Last year, Discount Comic Book Service had a special promotion: if you bought a copy of Marvel's MODOK: Reign Delay one-shot by Ryan Dunlavey, you'd get a free sketch card by Mister Dunlavey! Heckuva deal! thought I (in my Minnesota accent)! The comic arrived and I loved itit made #35 on my Fun Fifty of 2009and I pretty much promptly forgot about the free sketch card. DCBS sent out a notice that they were still being worked on and were forthcoming, but again they slipped my mind until I got a package this week and opened it to find, surprise, surprise, the best sketch card I could have hoped for:
Kismet, co-incidence, or cosmic fate, I can't even begin to guess how, out of the hundreds of cards Ryan Dunlavey did, that the one with The Beast wound up in my fuzzy little hooves. Short of a lucky fairy godfather at DCBS looking over me and intentionally putting this one aside for me, I'd say it's just one of those wonderful serendipitous events that as I'm doing 365 Days of Hank McCoy, this happens.
Hank looks like he's read something a little worrisome there. Maybe he's just had his basic ideas challenged by a particularly brain-blasting section of one of his favorite books...but, y'know, I think maybe he may have just got to the part of Harry Potter and the Goblet of Fire where Voldemort blasts Cedric. Hank may be a big brain and all, but he's sensitive like that.
There's a heckuva lotta wonderful sketches in there. And no, you can't buy 'em...they've all gone to lucky people and little stuffed animals like me! But...and this is the important part...you can commission Ryan to do a sketch card or other artwork right here! Go ahead, what are you waitin' for?
Thanks, Mister Dunlavey, for a very cool ninety-ninth Beast of the year!
Oh, Matt Murdock, in a town that has 24/7 cable station NY1, why do you rely upon newspapers so much to get your hearsay and scuttlebutt of the crime comings and goings in Manhattan? Y'know, there's lots of alternatives to rubbing your hypersensitive fingers all over those filthy, ink-smudged rags like The New York Daily News, The New York Post, Metro and of course, The Daily Bugle, the only newspaper in the country whose slogan is "Curse you, Spider-Man!" He may be very good at rubbing his fingers over a newspaper and picking up the minuscule impressions left by those mighty presses upon flimsy wood pulp, but I still bet he has troubles reading Cathy. How can we explain Counselor Murdock's fondness for a dying industry in today's bold new information age, when he could be reading the news by rubbing his fingers all over his computer monitor? Well, that last one can be explained by Foggy's troublesome online porn addiction, but otherwise, where's the attraction to a newspaper, DD?
Maybe it's the fact that in the Big Apple, newspapers seem to love running headline stories about guys in red spandex with horns:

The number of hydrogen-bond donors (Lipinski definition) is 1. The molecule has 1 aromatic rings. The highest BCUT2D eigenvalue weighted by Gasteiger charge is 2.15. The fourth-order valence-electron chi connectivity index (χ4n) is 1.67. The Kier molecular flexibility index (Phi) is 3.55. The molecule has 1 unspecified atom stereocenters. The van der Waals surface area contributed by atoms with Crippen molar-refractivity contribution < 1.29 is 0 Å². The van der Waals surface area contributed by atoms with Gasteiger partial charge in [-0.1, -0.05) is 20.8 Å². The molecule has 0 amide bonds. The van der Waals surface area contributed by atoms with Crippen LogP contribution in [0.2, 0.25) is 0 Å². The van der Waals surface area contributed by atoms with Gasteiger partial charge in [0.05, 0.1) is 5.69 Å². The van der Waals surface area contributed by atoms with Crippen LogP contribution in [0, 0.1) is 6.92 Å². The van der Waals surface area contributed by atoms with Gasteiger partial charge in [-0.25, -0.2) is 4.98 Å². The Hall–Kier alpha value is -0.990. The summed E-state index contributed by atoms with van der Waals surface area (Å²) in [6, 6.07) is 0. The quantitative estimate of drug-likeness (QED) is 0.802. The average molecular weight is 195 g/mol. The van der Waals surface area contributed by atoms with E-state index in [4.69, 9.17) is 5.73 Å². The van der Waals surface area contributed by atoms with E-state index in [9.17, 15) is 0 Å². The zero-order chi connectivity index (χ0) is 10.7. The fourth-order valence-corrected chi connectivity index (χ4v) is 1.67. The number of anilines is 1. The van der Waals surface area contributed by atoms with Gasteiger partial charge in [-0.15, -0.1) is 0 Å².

...but look out, DD! Just like an issue of Marvel-Team Up with Some Guy Who Turns Out to Eventually Be a Villain, you never know when the press is going to turn on you like a rabid dog!
Well, can you blame 'em? After all, a picture is worth a thousand words...even if it has been turned into the paper by "El Photoshoppo," the villain who can put Queen Elizabeth's head on Madonna's body!
Yes, Daredevil and newspapers have a strange and beautiful relationship...
Most of all, DD finds newspapers useful in his never-ending battle for truth, justice, and the seeing-eye dog's way...a good fish-wrapper is a crimefighter's greatest tool in combatting crooks:
But fear not for the defeated costumed crook, dear reader...instead, weep for the poor innocent 1970s Marvel comics caught battered and torn in the fight!
Yes, around Daredevil and his reckless Gladiator-tossing ways, all periodicals shiver in fear, especially comic books like Nova! And...um...Celam!
That's why Daredevil always champions newspapers and other popular methods of news dissemination:
After all, as we can see through the eyes of Elektra Nachos Natchios in this panel of Daredevil's Girlfriend, Elektra #6, newspapers tell us all sorts of amazing and interesting things, right up until the point where the typesetter has a heart attack!
Yes, in Elektra's world, newspapers fight illiteracy by featuring only a few words on each page plus lots and lots of easy-on-the-eyes white space.
Ya know, whoever wrote the headline Los Angeles Hit By Bad Weather...well, I just hope he got nominated for a Pulitzer.
Yes, after having her brain scooped out and replaced with special magic ninja foam, Elektra finds it easy to read newspapers with the classified section, business news, and London fax numbers all on the same page. Well, at least it makes more sense than Dilbert: